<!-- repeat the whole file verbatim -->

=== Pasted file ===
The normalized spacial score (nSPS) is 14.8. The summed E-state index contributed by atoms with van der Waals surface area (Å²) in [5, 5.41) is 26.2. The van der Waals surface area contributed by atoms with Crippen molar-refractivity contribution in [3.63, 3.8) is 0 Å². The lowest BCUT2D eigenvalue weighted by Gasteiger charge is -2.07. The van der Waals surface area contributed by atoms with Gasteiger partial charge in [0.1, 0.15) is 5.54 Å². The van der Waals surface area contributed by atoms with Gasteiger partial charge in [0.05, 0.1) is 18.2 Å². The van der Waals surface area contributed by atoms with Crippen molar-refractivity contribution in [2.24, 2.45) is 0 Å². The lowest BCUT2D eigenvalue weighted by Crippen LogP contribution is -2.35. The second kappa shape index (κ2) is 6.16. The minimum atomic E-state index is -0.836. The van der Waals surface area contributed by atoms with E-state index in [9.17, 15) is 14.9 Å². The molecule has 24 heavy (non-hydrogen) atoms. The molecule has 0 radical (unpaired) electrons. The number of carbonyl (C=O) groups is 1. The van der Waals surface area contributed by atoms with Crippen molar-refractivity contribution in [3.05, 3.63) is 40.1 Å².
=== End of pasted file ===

The normalized spacial score (nSPS) is 14.8. The summed E-state index contributed by atoms with van der Waals surface area (Å²) in [5, 5.41) is 26.2. The van der Waals surface area contributed by atoms with Crippen molar-refractivity contribution in [3.63, 3.8) is 0 Å². The lowest BCUT2D eigenvalue weighted by Gasteiger charge is -2.07. The van der Waals surface area contributed by atoms with Gasteiger partial charge in [0.1, 0.15) is 5.54 Å². The van der Waals surface area contributed by atoms with Gasteiger partial charge in [0.05, 0.1) is 18.2 Å². The van der Waals surface area contributed by atoms with Crippen molar-refractivity contribution in [2.24, 2.45) is 0 Å². The lowest BCUT2D eigenvalue weighted by Crippen LogP contribution is -2.35. The second kappa shape index (κ2) is 6.16. The minimum atomic E-state index is -0.836. The van der Waals surface area contributed by atoms with E-state index in [9.17, 15) is 14.9 Å². The molecule has 24 heavy (non-hydrogen) atoms. The molecule has 0 radical (unpaired) electrons. The number of carbonyl (C=O) groups is 1. The van der Waals surface area contributed by atoms with Crippen molar-refractivity contribution in [3.05, 3.63) is 40.1 Å².